Talking with your partner about your financial future is an important first step; you need to be able to communicate to an advisor where you’re starting from and what your goals are.
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Q. My wife, Gina, just got a new job and her employer provides both a pension plan and free meetings with financial planners. We’re both 31 and have never gone to a planner before, so I was wondering how we should prepare for our meeting next month.
Our combined income is about $100,000 gross, and our main goal is to save a down payment for our first home in two or three years here in Welland, Ont.
What paperwork should we bring with us to our meeting with the planner? What kinds of questions should I be asking?
A. Conrad, this is a great opportunity for you and Gina to get a clear understanding of your financial situation. And it’s a great proactive step to ready yourselves for the meeting. Doing so will provide you and Gina with a more meaningful experience.
Talking with your spouse about your financial future together is important. While many couples have a vague idea of what they want to achieve with their money and investments, they often fail to communicate and discuss their goals together. Having such a discussion would be the first step to preparing for the meeting with your advisor. After all, to help you reach your financial goals, your advisor needs to know where the starting line is.
There may be financial issues or investment products you and Gina aren’t familiar with. For instance, have you started contributing to RRSPs* or TFSAs*? If so, the planner will want to know what contributions were made to these accounts, how this money is invested, and what the amount total is in each account. So recent financial statements and any other documentation regarding these financial plans (for instance, investments held, beneficiary designations) will provide the planner with better insight.
Employer pension details are also crucial when creating a plan and you should bring the specifics of Gina’s employer pension as well as yours, Conrad, if you have one. It’s these details that will help pinpoint which financial products are most necessary for you to meet your goals.
Of course, if you have bank statements for other household assets, including chequing and savings account information, bring them along. Also, bring an outline of all debt obligations and what the terms of repayment are for each one. The planner will be able to give you general advice on your debt repayment plan and what you can do to speed up the process.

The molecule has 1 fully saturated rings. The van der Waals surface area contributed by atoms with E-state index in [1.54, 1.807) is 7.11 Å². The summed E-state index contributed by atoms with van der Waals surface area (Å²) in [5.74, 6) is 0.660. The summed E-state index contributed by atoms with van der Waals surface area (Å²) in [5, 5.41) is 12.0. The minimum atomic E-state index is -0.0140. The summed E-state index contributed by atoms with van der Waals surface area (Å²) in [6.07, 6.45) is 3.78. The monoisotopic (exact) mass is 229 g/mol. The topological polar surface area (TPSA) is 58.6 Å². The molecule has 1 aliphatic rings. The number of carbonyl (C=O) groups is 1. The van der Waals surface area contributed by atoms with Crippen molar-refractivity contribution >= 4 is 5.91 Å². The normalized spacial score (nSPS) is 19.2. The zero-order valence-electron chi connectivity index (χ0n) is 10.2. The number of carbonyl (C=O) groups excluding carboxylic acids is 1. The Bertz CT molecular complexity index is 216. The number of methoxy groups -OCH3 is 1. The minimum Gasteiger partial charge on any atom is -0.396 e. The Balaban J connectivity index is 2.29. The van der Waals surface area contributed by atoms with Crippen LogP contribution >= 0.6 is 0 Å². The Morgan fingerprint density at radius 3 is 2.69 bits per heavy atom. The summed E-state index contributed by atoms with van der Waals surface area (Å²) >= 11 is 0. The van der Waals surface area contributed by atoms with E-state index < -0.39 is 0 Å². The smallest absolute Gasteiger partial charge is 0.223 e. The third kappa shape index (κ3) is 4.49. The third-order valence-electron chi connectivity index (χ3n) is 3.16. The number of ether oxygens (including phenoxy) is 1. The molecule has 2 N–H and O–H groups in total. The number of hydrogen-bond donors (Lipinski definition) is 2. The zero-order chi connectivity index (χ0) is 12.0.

Realize, too, that just knowing your annual household income isn’t enough for the planner to understand the bigger money picture in your household. The planner will need to see your budget and cash management details. This will provide a more accurate picture of your monthly expenses, including non-discretionary items like rent, utilities, and groceries, as well as discretionary items such as money spent on restaurant meals, gym memberships, clothes and travel. It’s often these budget numbers that are real eye-openers when it comes to understanding your spending habits.
Finally, consider the types of financial goals you have. For instance, you mentioned saving for a house; other goals may include planning to achieve a comfortable retirement, budgeting time and money for more education for a career change, etc. Really zero in on what’s most important to the two of you in the short term—say, the next five years—as well as the bigger picture of what you want your life to look like in 20-plus years.
Other “critical” types of issues to discuss with your planner can include:
Emergency savings. What sort of financial cushion should you have?
Insurance requirements at different stages of your life.
Financial and investment literacy. The planner will likely question the extent of your financial literacy and suggest how to increase it to better support your understanding of key financial concepts that will affect your money. And it goes without saying that if you don’t understand a specific financial term during your consultation, be sure to ask and have it clarified.
By the end of the meeting, you should have a clear understanding of everything you discussed with the financial planner, as well as a quick summary of what financial goals need to be addressed. You and Gina should also both feel comfortable enough to work with the planner for the long term.
Heather Franklin is a fee-for-service certified financial planner in Toronto.
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